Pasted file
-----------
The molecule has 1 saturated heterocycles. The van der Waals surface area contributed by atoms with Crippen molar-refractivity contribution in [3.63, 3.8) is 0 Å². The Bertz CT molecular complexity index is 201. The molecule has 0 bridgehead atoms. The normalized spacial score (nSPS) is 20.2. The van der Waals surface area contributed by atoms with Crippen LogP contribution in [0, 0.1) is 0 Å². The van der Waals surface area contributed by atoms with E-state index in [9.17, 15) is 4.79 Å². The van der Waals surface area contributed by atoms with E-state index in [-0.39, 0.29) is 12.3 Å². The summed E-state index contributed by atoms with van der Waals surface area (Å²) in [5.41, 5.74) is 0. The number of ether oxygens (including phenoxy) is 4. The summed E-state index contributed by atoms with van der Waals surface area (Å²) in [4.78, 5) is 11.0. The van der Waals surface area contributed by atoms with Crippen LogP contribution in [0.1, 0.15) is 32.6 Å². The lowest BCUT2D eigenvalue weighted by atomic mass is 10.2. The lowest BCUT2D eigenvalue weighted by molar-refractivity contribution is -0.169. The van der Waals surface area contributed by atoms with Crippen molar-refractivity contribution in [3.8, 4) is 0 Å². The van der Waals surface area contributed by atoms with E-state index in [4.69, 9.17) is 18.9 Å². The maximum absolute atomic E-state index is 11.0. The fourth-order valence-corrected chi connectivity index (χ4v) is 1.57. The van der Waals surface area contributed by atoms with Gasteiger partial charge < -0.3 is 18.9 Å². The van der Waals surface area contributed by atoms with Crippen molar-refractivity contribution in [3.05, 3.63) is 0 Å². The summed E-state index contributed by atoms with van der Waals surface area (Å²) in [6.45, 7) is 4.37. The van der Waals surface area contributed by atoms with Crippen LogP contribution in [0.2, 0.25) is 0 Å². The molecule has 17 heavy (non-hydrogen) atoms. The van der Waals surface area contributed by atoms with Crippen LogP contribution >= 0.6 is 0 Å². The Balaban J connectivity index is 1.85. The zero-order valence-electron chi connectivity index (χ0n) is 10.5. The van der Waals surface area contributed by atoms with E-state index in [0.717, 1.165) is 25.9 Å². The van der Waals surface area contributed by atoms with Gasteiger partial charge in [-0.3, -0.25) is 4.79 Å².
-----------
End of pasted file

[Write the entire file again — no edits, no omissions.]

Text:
The molecule has 1 saturated heterocycles. The van der Waals surface area contributed by atoms with Crippen molar-refractivity contribution in [3.63, 3.8) is 0 Å². The Bertz CT molecular complexity index is 201. The molecule has 0 bridgehead atoms. The normalized spacial score (nSPS) is 20.2. The van der Waals surface area contributed by atoms with Crippen LogP contribution in [0, 0.1) is 0 Å². The van der Waals surface area contributed by atoms with E-state index in [9.17, 15) is 4.79 Å². The van der Waals surface area contributed by atoms with E-state index in [-0.39, 0.29) is 12.3 Å². The summed E-state index contributed by atoms with van der Waals surface area (Å²) in [5.41, 5.74) is 0. The number of ether oxygens (including phenoxy) is 4. The summed E-state index contributed by atoms with van der Waals surface area (Å²) in [4.78, 5) is 11.0. The van der Waals surface area contributed by atoms with Crippen LogP contribution in [0.1, 0.15) is 32.6 Å². The lowest BCUT2D eigenvalue weighted by atomic mass is 10.2. The lowest BCUT2D eigenvalue weighted by molar-refractivity contribution is -0.169. The van der Waals surface area contributed by atoms with Crippen molar-refractivity contribution in [3.8, 4) is 0 Å². The van der Waals surface area contributed by atoms with E-state index in [4.69, 9.17) is 18.9 Å². The maximum absolute atomic E-state index is 11.0. The fourth-order valence-corrected chi connectivity index (χ4v) is 1.57. The van der Waals surface area contributed by atoms with Gasteiger partial charge < -0.3 is 18.9 Å². The van der Waals surface area contributed by atoms with Crippen molar-refractivity contribution in [3.05, 3.63) is 0 Å². The summed E-state index contributed by atoms with van der Waals surface area (Å²) in [6.45, 7) is 4.37. The van der Waals surface area contributed by atoms with Crippen LogP contribution in [0.2, 0.25) is 0 Å². The molecule has 17 heavy (non-hydrogen) atoms. The van der Waals surface area contributed by atoms with Crippen LogP contribution >= 0.6 is 0 Å². The Balaban J connectivity index is 1.85. The zero-order valence-electron chi connectivity index (χ0n) is 10.5. The van der Waals surface area contributed by atoms with E-state index in [0.717, 1.165) is 25.9 Å². The van der Waals surface area contributed by atoms with Gasteiger partial charge in [-0.3, -0.25) is 4.79 Å².